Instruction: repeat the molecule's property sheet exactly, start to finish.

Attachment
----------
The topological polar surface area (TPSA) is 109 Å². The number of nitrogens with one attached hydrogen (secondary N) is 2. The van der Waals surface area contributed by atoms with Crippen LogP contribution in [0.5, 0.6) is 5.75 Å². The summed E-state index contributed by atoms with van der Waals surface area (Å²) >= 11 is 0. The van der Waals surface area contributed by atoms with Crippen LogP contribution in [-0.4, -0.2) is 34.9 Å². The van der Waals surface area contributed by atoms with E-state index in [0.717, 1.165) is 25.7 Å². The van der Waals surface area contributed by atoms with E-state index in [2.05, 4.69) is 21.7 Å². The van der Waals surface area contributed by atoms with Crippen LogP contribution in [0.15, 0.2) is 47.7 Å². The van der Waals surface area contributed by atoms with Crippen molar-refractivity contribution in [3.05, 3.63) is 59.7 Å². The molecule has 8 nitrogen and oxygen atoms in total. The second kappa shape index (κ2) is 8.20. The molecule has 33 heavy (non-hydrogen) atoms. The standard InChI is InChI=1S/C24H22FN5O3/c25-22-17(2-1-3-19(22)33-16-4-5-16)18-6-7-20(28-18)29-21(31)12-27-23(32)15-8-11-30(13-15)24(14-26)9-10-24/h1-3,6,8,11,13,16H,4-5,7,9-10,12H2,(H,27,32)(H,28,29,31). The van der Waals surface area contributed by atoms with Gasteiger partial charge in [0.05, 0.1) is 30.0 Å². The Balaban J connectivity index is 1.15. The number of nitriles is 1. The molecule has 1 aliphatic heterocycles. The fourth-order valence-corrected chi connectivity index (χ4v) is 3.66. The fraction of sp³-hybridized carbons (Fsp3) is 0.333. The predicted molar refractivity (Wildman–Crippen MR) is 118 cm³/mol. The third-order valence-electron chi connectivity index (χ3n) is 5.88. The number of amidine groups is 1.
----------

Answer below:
The topological polar surface area (TPSA) is 109 Å². The number of nitrogens with one attached hydrogen (secondary N) is 2. The van der Waals surface area contributed by atoms with Crippen LogP contribution in [0.5, 0.6) is 5.75 Å². The summed E-state index contributed by atoms with van der Waals surface area (Å²) >= 11 is 0. The van der Waals surface area contributed by atoms with Crippen LogP contribution in [-0.4, -0.2) is 34.9 Å². The van der Waals surface area contributed by atoms with E-state index in [0.717, 1.165) is 25.7 Å². The van der Waals surface area contributed by atoms with E-state index in [2.05, 4.69) is 21.7 Å². The van der Waals surface area contributed by atoms with Crippen LogP contribution in [0.15, 0.2) is 47.7 Å². The van der Waals surface area contributed by atoms with Crippen molar-refractivity contribution in [3.05, 3.63) is 59.7 Å². The molecule has 8 nitrogen and oxygen atoms in total. The second kappa shape index (κ2) is 8.20. The molecule has 33 heavy (non-hydrogen) atoms. The standard InChI is InChI=1S/C24H22FN5O3/c25-22-17(2-1-3-19(22)33-16-4-5-16)18-6-7-20(28-18)29-21(31)12-27-23(32)15-8-11-30(13-15)24(14-26)9-10-24/h1-3,6,8,11,13,16H,4-5,7,9-10,12H2,(H,27,32)(H,28,29,31). The van der Waals surface area contributed by atoms with Gasteiger partial charge in [0.05, 0.1) is 30.0 Å². The Balaban J connectivity index is 1.15. The number of nitriles is 1. The molecule has 1 aliphatic heterocycles. The fourth-order valence-corrected chi connectivity index (χ4v) is 3.66. The fraction of sp³-hybridized carbons (Fsp3) is 0.333. The predicted molar refractivity (Wildman–Crippen MR) is 118 cm³/mol. The third-order valence-electron chi connectivity index (χ3n) is 5.88. The number of amidine groups is 1.